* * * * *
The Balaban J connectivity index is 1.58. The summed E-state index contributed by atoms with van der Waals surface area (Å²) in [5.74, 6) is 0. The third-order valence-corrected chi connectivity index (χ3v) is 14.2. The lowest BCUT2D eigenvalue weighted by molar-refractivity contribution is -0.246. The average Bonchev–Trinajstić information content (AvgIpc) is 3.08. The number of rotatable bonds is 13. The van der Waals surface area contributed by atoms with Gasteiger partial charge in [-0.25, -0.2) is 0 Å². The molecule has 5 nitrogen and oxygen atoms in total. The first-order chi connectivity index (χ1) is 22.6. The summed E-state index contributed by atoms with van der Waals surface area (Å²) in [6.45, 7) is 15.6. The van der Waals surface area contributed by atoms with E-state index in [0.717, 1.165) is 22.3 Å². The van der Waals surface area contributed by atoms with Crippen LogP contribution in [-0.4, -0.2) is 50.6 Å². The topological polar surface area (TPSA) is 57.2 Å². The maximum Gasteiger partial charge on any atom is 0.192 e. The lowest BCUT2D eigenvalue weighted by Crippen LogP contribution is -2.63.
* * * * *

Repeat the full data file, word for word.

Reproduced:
The Balaban J connectivity index is 1.58. The summed E-state index contributed by atoms with van der Waals surface area (Å²) in [5.74, 6) is 0. The third-order valence-corrected chi connectivity index (χ3v) is 14.2. The lowest BCUT2D eigenvalue weighted by molar-refractivity contribution is -0.246. The average Bonchev–Trinajstić information content (AvgIpc) is 3.08. The number of rotatable bonds is 13. The van der Waals surface area contributed by atoms with Gasteiger partial charge in [-0.25, -0.2) is 0 Å². The molecule has 5 nitrogen and oxygen atoms in total. The first-order chi connectivity index (χ1) is 22.6. The summed E-state index contributed by atoms with van der Waals surface area (Å²) in [6.45, 7) is 15.6. The van der Waals surface area contributed by atoms with E-state index in [0.717, 1.165) is 22.3 Å². The van der Waals surface area contributed by atoms with Crippen LogP contribution in [-0.4, -0.2) is 50.6 Å². The topological polar surface area (TPSA) is 57.2 Å². The maximum Gasteiger partial charge on any atom is 0.192 e. The lowest BCUT2D eigenvalue weighted by Crippen LogP contribution is -2.63.